Christian populations across much of the conflict-stricken Middle East have rapidly declined in recent decades, and now many church leaders fear their ancient presence in the region could soon disappear, the Economist reported Friday. While Muslims make up the vast majority of victims in the Middle East's wars, minorities have been disproportionately impacted as Christians have seen their numbers dwindle across the region from 14 percent in 1910 to just 4 percent today.
Some have left due to violence, others due to economic unease. Still others complain of a generally hostile environment, including the spread of militant Islamic ideologies. Circumstances of Christian populations vary by country. Palestinian Christians, for example, widely complain Israeli policies — and not Palestinian militant groups — have hurt their communities, causing a massive exodus of Christians from the land that is at the heart of Christianity. For Christmas, hundreds of Palestinians in Gaza were granted rare approval to leave the besieged Palestinian enclave, and many were expected to look beyond Gaza and settle elsewhere. Ten years ago, there were some 3,000 Palestinian Christians in Gaza; today, little more than 1,000 remain.
"The blockade is one issue, and also the threat of another Israeli attack," said the Rev. Alex Awad, the former dean of the Bethlehem Bible College in the West Bank, who has worked in Gaza. "Who would want to endure Israeli bombardments in Gaza every 12 months or every two years, to live that nightmare of not knowing whether you are going to live through the bombardment or not?"
Perhaps the country where Christians have seen a most drastic decline recently has been in Syria where five years of war has created an unprecedented refugee crisis. Roughly half of the country of 23 million residents has been displaced, and 250,000 people have been killed, U.N. statistics indicate. With the growth of extremist Muslim groups, including the Islamic State group and al Qaeda's al-Nusra Front, minorities have faced a particular and acute threat. Christians, as well as other minorities, are required to pay a special tax, convert to Islam or leave under ISIS rule.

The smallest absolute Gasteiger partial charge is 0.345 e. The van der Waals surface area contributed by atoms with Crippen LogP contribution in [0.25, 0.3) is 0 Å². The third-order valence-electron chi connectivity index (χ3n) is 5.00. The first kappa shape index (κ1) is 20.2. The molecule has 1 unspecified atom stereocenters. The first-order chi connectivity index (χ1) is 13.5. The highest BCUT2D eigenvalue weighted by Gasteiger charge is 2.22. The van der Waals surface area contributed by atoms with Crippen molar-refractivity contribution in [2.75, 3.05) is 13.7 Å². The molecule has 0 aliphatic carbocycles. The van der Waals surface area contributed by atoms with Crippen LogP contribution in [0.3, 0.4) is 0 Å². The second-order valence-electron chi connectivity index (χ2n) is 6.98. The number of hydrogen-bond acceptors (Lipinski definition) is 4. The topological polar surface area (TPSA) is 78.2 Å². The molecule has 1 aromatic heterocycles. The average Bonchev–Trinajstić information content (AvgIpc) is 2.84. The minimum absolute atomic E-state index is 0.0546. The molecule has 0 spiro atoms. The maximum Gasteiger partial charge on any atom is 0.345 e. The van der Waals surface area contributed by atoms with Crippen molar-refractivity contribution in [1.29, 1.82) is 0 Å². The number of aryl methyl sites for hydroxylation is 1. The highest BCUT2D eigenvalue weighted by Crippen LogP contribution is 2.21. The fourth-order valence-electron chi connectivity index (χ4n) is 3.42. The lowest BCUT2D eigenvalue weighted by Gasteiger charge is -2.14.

Democratic presidential candidate Hillary Clinton said earlier this week the killing of Christians and other religious minorities by ISIS constitutes "genocide."
In many cases, pressure on Christians is caused by perceived political leanings, rather than inherent religious quarrels. In Iraq, where ISIS has recently gained a foothold, Christians were seen to support the Americans in the past, and were targeted by insurgents after the country spiraled into sectarian conflict after the 2003 U.S. invasion. Elsewhere in the Middle East, Christian leaders have often been accused of being too cozy with dictatorial regimes, usually to ensure their own protection. In Syria, for example, Christians have not supported the embattled President Bashar Assad, but have nonetheless been wary of what might come next, a member of the Christian community told the Economist.
While many refugees from countries ravaged by war have settled within the region, taking refuge in neighboring nations, others have gone overseas. Given that much of the Middle East's Christian population has scattered throughout the world, many settling in Western countries in recent decades, Christians often have stronger bonds overseas and more possibilities.
Christians were historically important communities to the fabric of the Middle East, and many feel they still remain so, even as they search to establish roots elsewhere. “Christians are not guests in the Middle East,” Paul Karam, the president of Caritas, a Catholic charity, in Lebanon, told the Economist. “We are the original owners of the land.”
But there is hope for Christianity in the Middle East. Of the countries mentioned in the report, Saudi Arabia and the United Arab Emirates — notably countries that are not roiled by conflict — have seen growing Christian populations. The level of tolerance in the countries is questionable as public displays of religion other than Islam remain illegal in Saudi Arabia, but a surge in foreign workers has brought in growing numbers of Christians. The United Arab Emirates, where Christians have rights but cannot proselytize, has 40 churches today. That's a big jump from just 24 churches in 2005.